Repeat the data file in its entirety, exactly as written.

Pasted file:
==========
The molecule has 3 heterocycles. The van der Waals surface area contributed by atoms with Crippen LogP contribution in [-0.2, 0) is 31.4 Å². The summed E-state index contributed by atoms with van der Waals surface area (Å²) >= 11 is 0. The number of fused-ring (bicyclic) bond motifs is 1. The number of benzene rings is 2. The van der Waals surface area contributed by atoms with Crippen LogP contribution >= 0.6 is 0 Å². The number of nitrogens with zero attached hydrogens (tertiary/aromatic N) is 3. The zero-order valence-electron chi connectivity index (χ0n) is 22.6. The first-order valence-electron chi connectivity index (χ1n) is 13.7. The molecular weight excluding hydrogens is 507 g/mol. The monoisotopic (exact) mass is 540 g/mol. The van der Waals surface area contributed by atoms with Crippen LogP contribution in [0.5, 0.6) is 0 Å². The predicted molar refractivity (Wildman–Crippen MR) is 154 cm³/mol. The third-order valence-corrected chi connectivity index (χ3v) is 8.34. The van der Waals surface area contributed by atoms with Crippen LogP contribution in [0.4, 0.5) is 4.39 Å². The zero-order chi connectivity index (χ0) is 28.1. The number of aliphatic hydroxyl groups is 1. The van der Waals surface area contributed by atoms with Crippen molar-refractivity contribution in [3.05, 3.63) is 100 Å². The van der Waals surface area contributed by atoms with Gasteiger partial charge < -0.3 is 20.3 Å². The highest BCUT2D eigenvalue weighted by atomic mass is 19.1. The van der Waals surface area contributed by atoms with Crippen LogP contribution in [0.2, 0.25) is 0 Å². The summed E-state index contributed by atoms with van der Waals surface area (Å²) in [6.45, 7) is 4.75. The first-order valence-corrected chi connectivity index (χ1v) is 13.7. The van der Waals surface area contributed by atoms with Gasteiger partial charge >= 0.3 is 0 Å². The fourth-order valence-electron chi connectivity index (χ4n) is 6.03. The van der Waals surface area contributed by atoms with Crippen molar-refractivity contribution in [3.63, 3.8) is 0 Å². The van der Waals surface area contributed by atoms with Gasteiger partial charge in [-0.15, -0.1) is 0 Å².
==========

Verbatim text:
The molecule has 3 heterocycles. The van der Waals surface area contributed by atoms with Crippen LogP contribution in [-0.2, 0) is 31.4 Å². The summed E-state index contributed by atoms with van der Waals surface area (Å²) >= 11 is 0. The number of fused-ring (bicyclic) bond motifs is 1. The number of benzene rings is 2. The van der Waals surface area contributed by atoms with Crippen LogP contribution >= 0.6 is 0 Å². The number of nitrogens with zero attached hydrogens (tertiary/aromatic N) is 3. The zero-order valence-electron chi connectivity index (χ0n) is 22.6. The first-order valence-electron chi connectivity index (χ1n) is 13.7. The molecular weight excluding hydrogens is 507 g/mol. The monoisotopic (exact) mass is 540 g/mol. The van der Waals surface area contributed by atoms with Crippen LogP contribution in [0.5, 0.6) is 0 Å². The predicted molar refractivity (Wildman–Crippen MR) is 154 cm³/mol. The third-order valence-corrected chi connectivity index (χ3v) is 8.34. The van der Waals surface area contributed by atoms with Crippen LogP contribution in [0.4, 0.5) is 4.39 Å². The zero-order chi connectivity index (χ0) is 28.1. The number of aliphatic hydroxyl groups is 1. The van der Waals surface area contributed by atoms with Crippen molar-refractivity contribution in [3.05, 3.63) is 100 Å². The van der Waals surface area contributed by atoms with Gasteiger partial charge < -0.3 is 20.3 Å². The highest BCUT2D eigenvalue weighted by atomic mass is 19.1. The van der Waals surface area contributed by atoms with Crippen LogP contribution in [0.2, 0.25) is 0 Å². The summed E-state index contributed by atoms with van der Waals surface area (Å²) in [6.45, 7) is 4.75. The first-order valence-corrected chi connectivity index (χ1v) is 13.7. The van der Waals surface area contributed by atoms with Gasteiger partial charge >= 0.3 is 0 Å². The fourth-order valence-electron chi connectivity index (χ4n) is 6.03. The van der Waals surface area contributed by atoms with Crippen molar-refractivity contribution in [3.63, 3.8) is 0 Å². The van der Waals surface area contributed by atoms with Gasteiger partial charge in [-0.15, -0.1) is 0 Å².